1Password on Linux

1Password on Linux

I’d be pretty hard pressed these days without a password manager.  Being able to quickly create strong, unique passwords which can be safely stored and accessed is quite simply, essential.

If you’re not using a password manager, you should be.

I’ve used 1Password for quite some time, and to be honest, I simply can’t be bothered / don’t have any reason to change.  That said, last year after Apple took away my ESC key for no discernible reason, I decided it was time to make a full-time switch to Fedora.

The switch was less painful than I had anticipated as I’d never really relied on Apple specific applications.  In fact, the biggest thing I was concerned about was 1Password.  Surely a technical company like Agilebits would make a Linux client for their applications?  What’s that?  They don’t?  Great.

That’s where WINE comes in.  WINE (Wine Is Not an Emulator) allows many Windows specific applications to run on *nix based systems.  Agilebits do release a version of 1Password for Windows, but it appears they don’t really want anyone to use this standalone version, instead pushing their cloud-based versions of the application.  I, for one, don’t want that, and if you don’t either, here’s how to get 1Password up and running on your Linux box.

If you’re on Fedora, the guide below will work for you.  For other distros, you’ll need to install Wine first with whatever package manager you’re using.

First, open your terminal and install WINE:

sudo dnf install wine

Now, head over to the Agilebits website, and download 1Password 4 for Windows.  Be sure to look for the “Get 1Password 4 (standalone version)” – version 6 will not work for our purposes.  Note that you will need to purchase a license for 1Password 4 for Windows as the download is on a free trial basis.

Now we’ll get WINE setup:

winecfg

This will open the WINE configuration window.  To make your Windows apps look a little more at home in a GTK / Gnome environment, go to Desktop Integration and select GTK-3 from the Appearance dropdown menu.  Click Apply and close the window.

No install 1Password.  Assuming you downloaded the .exe installer to your Downloads folder, run:

wine Downloads/1Password-4.6.2.625.exe

Obviously, if you’re reading this in the future (likely), there will be a different version number on your .exe, so replace that as neccessary (tab autocomplete is your friend).

This will bring up the installation dialog – just follow the prompts to install 1Password.  Once installation completes, we can run 1Password with:

wine ~/.wine/drive_c/Program\ Files\ \(x86\)/1Password\ 4/1Password.exe

From here, you can use 1Password as you would on Windows, but entering that command each time you want to use it would get tiresome pretty quickly.  So, to nicely integrate 1Password into our Gnome 3 desktop, we’ll create a .desktop file to allow it to appear with our other installed applications in Gnome-Shell.  In your terminal, run:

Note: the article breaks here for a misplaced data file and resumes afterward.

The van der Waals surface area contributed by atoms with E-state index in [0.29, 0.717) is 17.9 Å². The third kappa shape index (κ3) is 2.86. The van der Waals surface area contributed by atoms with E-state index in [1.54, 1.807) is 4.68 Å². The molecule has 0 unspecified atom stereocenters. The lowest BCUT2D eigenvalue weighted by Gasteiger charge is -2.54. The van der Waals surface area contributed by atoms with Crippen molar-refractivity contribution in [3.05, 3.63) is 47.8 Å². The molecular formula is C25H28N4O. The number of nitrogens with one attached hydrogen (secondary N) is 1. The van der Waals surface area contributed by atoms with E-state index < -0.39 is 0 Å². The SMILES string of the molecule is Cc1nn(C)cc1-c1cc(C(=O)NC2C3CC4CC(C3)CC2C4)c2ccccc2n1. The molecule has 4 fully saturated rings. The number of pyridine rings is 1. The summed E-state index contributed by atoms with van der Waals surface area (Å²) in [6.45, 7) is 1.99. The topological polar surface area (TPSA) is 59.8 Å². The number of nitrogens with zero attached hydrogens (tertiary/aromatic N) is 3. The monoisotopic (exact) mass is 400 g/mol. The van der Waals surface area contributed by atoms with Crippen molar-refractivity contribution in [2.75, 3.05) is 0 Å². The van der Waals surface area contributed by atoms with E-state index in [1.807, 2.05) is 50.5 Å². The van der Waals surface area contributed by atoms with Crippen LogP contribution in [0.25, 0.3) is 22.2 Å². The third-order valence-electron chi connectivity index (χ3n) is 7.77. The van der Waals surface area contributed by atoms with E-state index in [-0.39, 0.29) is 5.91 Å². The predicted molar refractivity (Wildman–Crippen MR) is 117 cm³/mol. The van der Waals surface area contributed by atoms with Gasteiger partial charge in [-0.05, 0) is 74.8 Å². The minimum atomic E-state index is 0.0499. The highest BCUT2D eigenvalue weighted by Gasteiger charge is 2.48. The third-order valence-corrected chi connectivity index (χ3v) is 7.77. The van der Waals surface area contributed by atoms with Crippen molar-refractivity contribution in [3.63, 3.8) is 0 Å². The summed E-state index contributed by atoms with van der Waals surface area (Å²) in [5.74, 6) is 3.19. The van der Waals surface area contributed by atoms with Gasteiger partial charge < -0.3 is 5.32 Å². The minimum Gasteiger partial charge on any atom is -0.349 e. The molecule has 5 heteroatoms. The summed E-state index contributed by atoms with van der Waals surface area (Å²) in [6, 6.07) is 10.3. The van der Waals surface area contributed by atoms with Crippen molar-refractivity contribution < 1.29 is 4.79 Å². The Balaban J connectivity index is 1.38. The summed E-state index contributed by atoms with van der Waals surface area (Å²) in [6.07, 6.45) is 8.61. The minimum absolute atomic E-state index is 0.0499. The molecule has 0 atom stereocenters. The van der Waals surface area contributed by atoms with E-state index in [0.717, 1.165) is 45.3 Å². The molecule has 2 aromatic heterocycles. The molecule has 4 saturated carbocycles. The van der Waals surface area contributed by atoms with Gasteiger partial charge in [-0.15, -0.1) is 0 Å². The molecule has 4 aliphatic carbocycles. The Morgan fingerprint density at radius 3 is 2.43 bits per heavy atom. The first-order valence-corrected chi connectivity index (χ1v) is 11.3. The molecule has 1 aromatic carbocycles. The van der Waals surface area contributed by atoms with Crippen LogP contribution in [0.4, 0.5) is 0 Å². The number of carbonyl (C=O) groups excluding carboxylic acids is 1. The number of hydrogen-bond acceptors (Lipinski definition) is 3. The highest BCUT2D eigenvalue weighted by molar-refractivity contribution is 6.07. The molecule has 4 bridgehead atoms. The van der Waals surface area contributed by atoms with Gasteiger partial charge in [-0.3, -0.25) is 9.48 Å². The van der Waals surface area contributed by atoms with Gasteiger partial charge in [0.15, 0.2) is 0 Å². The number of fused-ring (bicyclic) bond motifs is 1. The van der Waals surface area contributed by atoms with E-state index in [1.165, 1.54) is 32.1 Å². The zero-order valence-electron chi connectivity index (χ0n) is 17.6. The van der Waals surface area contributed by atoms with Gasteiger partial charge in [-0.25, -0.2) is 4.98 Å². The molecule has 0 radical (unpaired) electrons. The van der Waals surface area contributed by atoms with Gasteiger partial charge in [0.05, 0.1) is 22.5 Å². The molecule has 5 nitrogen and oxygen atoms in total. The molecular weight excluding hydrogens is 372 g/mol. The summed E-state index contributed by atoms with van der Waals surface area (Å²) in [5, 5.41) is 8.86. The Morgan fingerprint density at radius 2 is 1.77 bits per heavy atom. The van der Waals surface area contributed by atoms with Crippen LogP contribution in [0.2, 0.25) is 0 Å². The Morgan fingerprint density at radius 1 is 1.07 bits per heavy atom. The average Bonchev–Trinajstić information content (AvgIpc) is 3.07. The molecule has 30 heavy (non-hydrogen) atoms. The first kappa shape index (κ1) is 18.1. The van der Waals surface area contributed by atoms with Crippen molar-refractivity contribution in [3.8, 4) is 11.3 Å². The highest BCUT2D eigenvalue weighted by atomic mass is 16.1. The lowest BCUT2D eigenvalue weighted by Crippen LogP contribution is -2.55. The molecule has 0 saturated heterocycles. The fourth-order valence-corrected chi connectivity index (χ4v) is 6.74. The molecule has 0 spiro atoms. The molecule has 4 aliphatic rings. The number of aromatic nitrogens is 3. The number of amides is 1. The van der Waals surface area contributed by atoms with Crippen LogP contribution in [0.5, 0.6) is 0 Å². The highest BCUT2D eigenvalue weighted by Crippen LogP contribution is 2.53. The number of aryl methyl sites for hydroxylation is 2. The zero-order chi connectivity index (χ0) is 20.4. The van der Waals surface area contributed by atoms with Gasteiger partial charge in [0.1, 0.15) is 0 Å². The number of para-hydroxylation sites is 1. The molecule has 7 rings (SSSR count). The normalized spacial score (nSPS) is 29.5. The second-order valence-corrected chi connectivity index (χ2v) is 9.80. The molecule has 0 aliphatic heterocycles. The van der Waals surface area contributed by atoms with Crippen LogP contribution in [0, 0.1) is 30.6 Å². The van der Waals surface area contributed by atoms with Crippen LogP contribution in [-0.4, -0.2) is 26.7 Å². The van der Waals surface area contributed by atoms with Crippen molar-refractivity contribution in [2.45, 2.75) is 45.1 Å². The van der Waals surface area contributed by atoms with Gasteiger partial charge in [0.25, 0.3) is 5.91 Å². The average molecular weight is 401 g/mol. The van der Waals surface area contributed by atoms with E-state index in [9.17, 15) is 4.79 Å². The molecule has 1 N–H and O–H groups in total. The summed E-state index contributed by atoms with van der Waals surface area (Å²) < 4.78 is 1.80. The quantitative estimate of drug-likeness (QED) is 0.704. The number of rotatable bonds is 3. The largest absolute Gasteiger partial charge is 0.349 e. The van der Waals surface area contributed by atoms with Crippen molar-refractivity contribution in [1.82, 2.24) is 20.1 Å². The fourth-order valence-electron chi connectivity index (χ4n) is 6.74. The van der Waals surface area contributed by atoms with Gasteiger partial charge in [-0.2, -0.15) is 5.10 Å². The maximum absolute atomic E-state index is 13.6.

gedit .local/share/applications/1Password.desktop

In the gedit window, copy the below text (be sure to replace your “yourusername” with your actual username):

 

[Desktop Entry]
Name=1Password
Comment=Password Manager
Exec=wine /home/yourusername/.wine/drive_c/Program\ Files\ \(x86\)/1Password\ 4/1Password.exe
Path=/home/yourusername/.wine/drive_c/Program Files (x86)/1Password 4/
Terminal=false
Icon=/home/yourusername/.wine/drive_c/Program Files (x86)/1Password 4/1Password.ico
Type=Application
Categories=Utilities

 

Save the file and close gedit.  You should now be able to open 1Password from Gnome Shell just like your other applications!

If you want to get the 1Password browser extension working, and I’m guessing you do, we have a little bit left to do.  For the browser extensions to work in Linux, we need to have the 1Password Agent running.

wine .wine/drive_c/Program\ Files\ \(x86\)/1Password\ 4/Agile1pAgent.exe

We’ll need the 1Password Agent to be running all the time.  To start it at login, run:

gedit .config/autostart/1password-agent.desktop

Copy and paste the text below in the new gedit window (again, be sure to replace “yourusername” with your actual username):

 

[Desktop Entry]
Name=1Password Agent
Exec=wine /home/yourusername/.wine/drive_c/Program\ Files\ \(x86\)/1Password\ 4/Agile1pAgent.exe
Path=/home/yourusername/.wine/drive_c/Program Files (x86)/1Password 4/
Terminal=false
Icon=/home/yourusername/.wine/drive_c/Program Files (x86)/1Password 4/1Password.ico
Type=Application

 

Save the file and close gedit.  You can log out / reboot to verify the agent starts correctly.  If all went to plan, you’ll be able to install and use the 1Password browser extensions.

I’ve been using 1Password on Linux this way for around 9 months now without issue – hopefully it will help you out too.

 

 

Comments

  1. Damon

    Are you still able to use the browser extensions? I am unable to get them to run in Zorin, for some reason. I can get 1Password to open as an application, but I get a 1Password Helper Error: Either the helper is not running, or something is preventing it from communicating with the 1Password browser extension. Follow the simple steps on our support site or contact us. Just curious if you were getting the same error…

  2. Ben Deegan Post
    Author
    Ben Deegan

    Hi Damon. My browser extensions actually stopped working after a recent update (Firefox and Chromium), which I think is due to the extensions switching from the WebSocket protocol to Native Messaging for communicating with 1Password.

    I personally don’t use the browser extensions that much anyway, so I haven’t looked into the issue much further at this stage.

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